I blink once and correct him. “Bad. Bad morning is more like it.” And then I fall into the kitchen chair closest to me. What the heck am I doing up this early? I can’t function; can’t eat; can’t talk; can’t –

“I woke you up because we’re going over to say hello to new neighbors.” As if Mom’s waking me up is annoying enough, she has to go and read my mind.

I almost roll my eyes into the back of my head. Say hello? To new neighbors? Yeah, right. I still can’t believe I woke up from the perfect dream of a tropical paradise, my favorite music blaring, surfboarding on the beach – just to sound like a preschooler holding my mommy’s hand when I walk up to some stupid neighbor’s door and chirp, “Hi-ya! My name’s Billy!”

“Mom, you’ve got to be kidding –” I turn around to face her but the look she throws me is one that conveys, “If you argue with me you’re grounded for the rest of your life.” I unwillingly shut up.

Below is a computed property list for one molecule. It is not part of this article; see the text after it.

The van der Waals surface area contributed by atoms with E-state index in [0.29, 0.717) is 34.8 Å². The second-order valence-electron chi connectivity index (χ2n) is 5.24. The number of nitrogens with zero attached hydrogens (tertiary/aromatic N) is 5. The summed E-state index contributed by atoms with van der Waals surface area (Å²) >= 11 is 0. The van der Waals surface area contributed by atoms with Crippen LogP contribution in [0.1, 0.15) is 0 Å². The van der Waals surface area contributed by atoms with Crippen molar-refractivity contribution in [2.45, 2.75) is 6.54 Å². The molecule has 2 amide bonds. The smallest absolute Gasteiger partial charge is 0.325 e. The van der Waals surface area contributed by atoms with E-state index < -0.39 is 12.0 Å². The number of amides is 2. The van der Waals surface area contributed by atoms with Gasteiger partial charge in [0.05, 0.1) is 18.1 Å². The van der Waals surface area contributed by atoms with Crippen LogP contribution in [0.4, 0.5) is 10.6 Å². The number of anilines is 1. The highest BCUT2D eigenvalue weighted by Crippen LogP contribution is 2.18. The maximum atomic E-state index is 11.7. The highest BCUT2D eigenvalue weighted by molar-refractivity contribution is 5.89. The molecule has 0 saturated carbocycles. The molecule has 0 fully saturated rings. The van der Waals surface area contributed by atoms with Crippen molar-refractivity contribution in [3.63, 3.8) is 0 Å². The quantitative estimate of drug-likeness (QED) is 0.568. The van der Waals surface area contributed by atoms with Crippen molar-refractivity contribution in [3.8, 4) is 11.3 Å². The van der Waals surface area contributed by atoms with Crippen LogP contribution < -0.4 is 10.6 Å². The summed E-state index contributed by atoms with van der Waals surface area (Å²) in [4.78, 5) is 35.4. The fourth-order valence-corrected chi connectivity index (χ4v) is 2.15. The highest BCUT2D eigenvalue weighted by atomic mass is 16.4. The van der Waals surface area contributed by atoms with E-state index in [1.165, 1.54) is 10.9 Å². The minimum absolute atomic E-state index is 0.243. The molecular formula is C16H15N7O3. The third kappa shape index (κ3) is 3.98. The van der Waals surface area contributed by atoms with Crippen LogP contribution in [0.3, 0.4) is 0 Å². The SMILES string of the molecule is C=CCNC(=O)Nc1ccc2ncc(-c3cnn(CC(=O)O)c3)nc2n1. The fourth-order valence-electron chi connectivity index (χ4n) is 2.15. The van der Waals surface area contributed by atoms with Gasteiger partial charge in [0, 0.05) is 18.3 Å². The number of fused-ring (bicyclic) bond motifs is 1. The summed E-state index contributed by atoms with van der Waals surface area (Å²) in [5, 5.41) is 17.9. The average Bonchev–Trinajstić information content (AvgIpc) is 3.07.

Ten minutes later I find myself blatantly counting the cracks in the sidewalk as I shuffle down the street beside Mom. We reach a white house with dark blue shutters and a porch swing. Mom knocks on the door while I wish I was back in bed, drowning out the rest of the world with my music, flipping through my sports magazine –

The door shudders open. I glance at the person standing in front of us and back to the ground, jerking my head up for a double take. She is a few inches shorter than I, with red-brown hair flowing down to her shoulders. Dark blue jeans, a yellow American Eagle shirt, and reddish velvet coat outfit her. The coat looks silly and is too big for her.

As soon as Mom introduces herself the girl calls, “Mom, neighbors!” and she steps back, inviting us in. We follow her into their living room; it feels homely enough. The walls are painted a dark orange with vivid colored paintings hanging on them. A sofa and huge armchair sit in the middle of a room, both of them a burnt orange-brown. The carpet is fuzzy; my first impulse is to step out of my sandals and feel it between my toes.

Just then a lady who looks to be about thirty strolls into the room. A long skirt swishes around her ankles, covered with indiscernible designs and patterns. A dark purple shirt sits comfortably around her middle and arms, and her hair, wound into a loose bun, is the same color as her daughter’s.

She holds out her hand, first to my mom and then to me, saying, “Hello, I’m Alex Henderson and this is my daughter, Sofia.”